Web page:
In fact, for a brief period of time I did get swept up in the whole “born-again” movement in the 70s and attended a fundamentalist Baptist church in a neighboring town for about 6 months. I left the church because they were praying for the success of Anita Bryant’s crusade against gay people (if you recall this, it was about not letting gay people teach in the schools among other ridiculous things). I never went back and was completely disillusioned with the whole thing.

    But I think perhaps that is because underneath it all I didn’t truly believe, and was trying to believe in order to “belong” to something as I was kind of lost at the time.

    I have a friend now who considers himself a born-again fundamentalist Christian but has pretty liberal views politically. I asked him about some of the things that he may disagree with that are said at his church, and he says that he considers Jesus’ sacrifice and his own faith a gift, and that if someone gives you a gift you don’t throw it back just because it isn’t perfect. This may be a similar feeling to what Obama has. I don’t feel he “threw his pastor under the bus.” I feel he was expressing honest, conflicted feelings.

    For truly committed believers I think it is harder for them to reject the church that brought them to this transcendant believe in Jesus that they feel, or to reject the person who brought it to them.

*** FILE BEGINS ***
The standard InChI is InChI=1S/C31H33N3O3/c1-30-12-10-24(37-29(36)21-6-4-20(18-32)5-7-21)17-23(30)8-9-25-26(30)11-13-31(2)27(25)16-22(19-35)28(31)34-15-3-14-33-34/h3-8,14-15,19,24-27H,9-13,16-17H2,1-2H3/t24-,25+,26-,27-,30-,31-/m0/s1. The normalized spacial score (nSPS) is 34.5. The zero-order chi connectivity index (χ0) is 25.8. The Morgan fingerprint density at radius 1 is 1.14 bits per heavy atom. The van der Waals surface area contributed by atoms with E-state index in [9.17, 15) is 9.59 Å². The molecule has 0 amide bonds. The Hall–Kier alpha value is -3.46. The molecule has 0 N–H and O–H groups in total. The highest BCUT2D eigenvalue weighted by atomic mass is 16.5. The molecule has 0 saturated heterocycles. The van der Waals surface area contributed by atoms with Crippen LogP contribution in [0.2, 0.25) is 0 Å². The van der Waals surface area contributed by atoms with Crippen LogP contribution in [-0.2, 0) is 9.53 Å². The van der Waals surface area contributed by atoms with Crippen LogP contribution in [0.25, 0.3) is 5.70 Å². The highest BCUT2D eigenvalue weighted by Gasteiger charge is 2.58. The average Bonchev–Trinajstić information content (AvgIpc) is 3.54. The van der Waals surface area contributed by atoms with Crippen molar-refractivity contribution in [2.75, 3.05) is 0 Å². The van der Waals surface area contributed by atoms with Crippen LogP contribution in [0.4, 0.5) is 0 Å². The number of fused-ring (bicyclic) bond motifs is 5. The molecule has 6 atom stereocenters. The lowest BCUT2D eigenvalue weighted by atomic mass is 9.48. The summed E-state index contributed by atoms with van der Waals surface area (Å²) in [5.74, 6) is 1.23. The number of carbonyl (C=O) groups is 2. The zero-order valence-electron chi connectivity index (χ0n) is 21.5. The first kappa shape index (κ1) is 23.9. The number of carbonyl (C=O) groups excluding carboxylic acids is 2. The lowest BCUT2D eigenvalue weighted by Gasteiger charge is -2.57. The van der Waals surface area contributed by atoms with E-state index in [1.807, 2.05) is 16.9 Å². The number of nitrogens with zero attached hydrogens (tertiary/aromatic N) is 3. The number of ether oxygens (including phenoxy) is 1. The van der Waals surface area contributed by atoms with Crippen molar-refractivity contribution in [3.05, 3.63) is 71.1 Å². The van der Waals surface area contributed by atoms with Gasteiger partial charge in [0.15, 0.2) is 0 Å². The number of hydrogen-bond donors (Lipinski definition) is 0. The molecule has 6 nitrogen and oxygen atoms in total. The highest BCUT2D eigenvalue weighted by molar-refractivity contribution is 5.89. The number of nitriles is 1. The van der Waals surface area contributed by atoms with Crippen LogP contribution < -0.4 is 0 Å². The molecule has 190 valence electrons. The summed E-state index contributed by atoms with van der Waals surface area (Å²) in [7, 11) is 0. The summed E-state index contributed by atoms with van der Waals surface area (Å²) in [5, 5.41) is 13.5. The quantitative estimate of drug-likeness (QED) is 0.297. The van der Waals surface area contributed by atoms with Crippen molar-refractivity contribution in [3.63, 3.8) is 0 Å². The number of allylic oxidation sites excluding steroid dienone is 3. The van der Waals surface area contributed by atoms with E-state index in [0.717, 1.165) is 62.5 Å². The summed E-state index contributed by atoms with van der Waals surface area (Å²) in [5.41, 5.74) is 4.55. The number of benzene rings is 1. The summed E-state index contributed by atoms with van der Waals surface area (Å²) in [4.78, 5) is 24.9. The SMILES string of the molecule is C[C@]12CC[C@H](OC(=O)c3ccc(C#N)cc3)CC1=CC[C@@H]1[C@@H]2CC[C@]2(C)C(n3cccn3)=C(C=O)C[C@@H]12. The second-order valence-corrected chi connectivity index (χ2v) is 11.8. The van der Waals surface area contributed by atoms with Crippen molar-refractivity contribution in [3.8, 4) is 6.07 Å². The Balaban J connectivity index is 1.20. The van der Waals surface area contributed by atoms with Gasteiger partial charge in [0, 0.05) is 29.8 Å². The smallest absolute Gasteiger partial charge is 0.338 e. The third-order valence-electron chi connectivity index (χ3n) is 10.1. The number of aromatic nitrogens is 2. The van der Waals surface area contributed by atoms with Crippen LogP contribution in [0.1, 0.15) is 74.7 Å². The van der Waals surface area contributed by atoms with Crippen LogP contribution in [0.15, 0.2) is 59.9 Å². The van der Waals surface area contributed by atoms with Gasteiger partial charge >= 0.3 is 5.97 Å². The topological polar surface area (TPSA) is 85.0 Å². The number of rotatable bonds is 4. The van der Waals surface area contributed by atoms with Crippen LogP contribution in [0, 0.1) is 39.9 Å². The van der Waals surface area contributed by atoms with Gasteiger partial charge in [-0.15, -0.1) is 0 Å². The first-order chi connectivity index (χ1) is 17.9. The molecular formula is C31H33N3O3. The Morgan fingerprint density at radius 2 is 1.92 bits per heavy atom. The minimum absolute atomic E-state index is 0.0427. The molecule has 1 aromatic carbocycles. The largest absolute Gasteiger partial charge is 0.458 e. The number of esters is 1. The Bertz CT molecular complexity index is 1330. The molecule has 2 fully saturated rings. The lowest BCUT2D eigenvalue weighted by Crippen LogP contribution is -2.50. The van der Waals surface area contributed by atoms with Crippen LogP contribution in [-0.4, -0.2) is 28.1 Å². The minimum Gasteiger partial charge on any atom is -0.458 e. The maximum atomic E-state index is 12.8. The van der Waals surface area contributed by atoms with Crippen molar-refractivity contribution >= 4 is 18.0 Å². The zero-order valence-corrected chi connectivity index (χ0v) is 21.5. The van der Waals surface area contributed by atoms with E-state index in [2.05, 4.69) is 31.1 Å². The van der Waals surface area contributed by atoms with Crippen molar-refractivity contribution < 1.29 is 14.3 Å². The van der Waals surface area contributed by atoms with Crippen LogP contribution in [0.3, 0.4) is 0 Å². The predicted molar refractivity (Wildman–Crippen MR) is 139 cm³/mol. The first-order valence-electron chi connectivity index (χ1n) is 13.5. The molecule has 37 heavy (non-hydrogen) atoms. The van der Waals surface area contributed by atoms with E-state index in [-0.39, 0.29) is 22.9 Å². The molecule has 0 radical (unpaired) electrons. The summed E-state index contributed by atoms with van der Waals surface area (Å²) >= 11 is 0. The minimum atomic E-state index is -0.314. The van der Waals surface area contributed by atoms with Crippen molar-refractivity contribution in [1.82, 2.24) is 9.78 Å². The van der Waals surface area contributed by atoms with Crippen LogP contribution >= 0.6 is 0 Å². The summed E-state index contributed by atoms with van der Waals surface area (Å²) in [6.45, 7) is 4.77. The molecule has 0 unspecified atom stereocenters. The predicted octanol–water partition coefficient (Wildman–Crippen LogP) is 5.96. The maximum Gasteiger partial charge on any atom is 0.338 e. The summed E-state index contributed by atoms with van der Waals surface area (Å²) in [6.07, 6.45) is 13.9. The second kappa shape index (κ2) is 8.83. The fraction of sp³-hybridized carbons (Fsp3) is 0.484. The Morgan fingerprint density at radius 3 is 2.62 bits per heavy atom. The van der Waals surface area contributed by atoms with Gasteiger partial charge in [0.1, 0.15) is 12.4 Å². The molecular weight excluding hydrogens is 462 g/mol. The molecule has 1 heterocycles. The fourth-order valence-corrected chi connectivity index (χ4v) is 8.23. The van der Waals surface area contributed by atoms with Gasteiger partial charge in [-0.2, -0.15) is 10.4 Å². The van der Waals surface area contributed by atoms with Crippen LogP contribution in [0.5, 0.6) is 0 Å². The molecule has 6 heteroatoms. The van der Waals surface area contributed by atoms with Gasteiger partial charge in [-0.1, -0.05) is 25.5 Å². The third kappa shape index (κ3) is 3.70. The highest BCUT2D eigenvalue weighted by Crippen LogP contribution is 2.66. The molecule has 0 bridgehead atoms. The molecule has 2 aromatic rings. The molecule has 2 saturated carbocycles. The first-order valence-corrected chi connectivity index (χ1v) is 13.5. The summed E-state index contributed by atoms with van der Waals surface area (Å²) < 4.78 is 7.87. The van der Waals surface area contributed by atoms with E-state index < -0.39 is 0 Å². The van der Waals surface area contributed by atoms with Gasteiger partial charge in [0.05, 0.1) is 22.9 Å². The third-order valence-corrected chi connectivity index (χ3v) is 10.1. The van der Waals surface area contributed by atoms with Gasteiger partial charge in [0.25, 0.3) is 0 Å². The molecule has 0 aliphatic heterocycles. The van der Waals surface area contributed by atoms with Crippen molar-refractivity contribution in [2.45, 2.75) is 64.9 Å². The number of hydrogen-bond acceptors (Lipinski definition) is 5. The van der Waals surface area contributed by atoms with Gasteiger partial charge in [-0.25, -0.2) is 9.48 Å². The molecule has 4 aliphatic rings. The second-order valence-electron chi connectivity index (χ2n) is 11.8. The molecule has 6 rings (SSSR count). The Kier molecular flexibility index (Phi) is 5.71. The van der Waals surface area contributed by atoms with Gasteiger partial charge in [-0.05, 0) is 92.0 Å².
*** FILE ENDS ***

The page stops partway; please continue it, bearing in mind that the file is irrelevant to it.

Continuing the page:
Life is never black and white (no pun intended). There are always shades of gray. And I think that is what Obama was saying in his speech, and that we have to deal with some of those shades of gray if we ever hope to solve this country’s problems.

    Yes, perhaps we may find out later that he is being disingenuous, or that he is tied up with Rezko and not squeaky clean. I don’t know.

    But I do think his speech was fair and whether or not he lives up to it is a separate issue that we may not know the answers to yet.

  5. BTW, Mary Ellen, I will read your post about Rezko with interest and it won’t offend me! 😉

    (As you see, I still comment about Obama even if I don’t post about him anymore, LOL! I can’t hold it ALL in!)

  6. Mauigirl, you make a lot of good points. And to be fair to him, I don’t know what Obama could have said in this speech that would have made everyone happy. It’s too big a topic to address completely in one speech.

    My biggest concern with him is and always has been in his portrayal as a uniter. I don’t buy it. God knows we need one, but I look at his actions, such as this spiritual alignment with Rev. Wright for 20 years, and I just don’t think he’s the man so many people believe him to be.

    And as Rev. Wright says later in her post, I too find him to be courting the LGBT community in a very calculated way that does not feel genuine to me.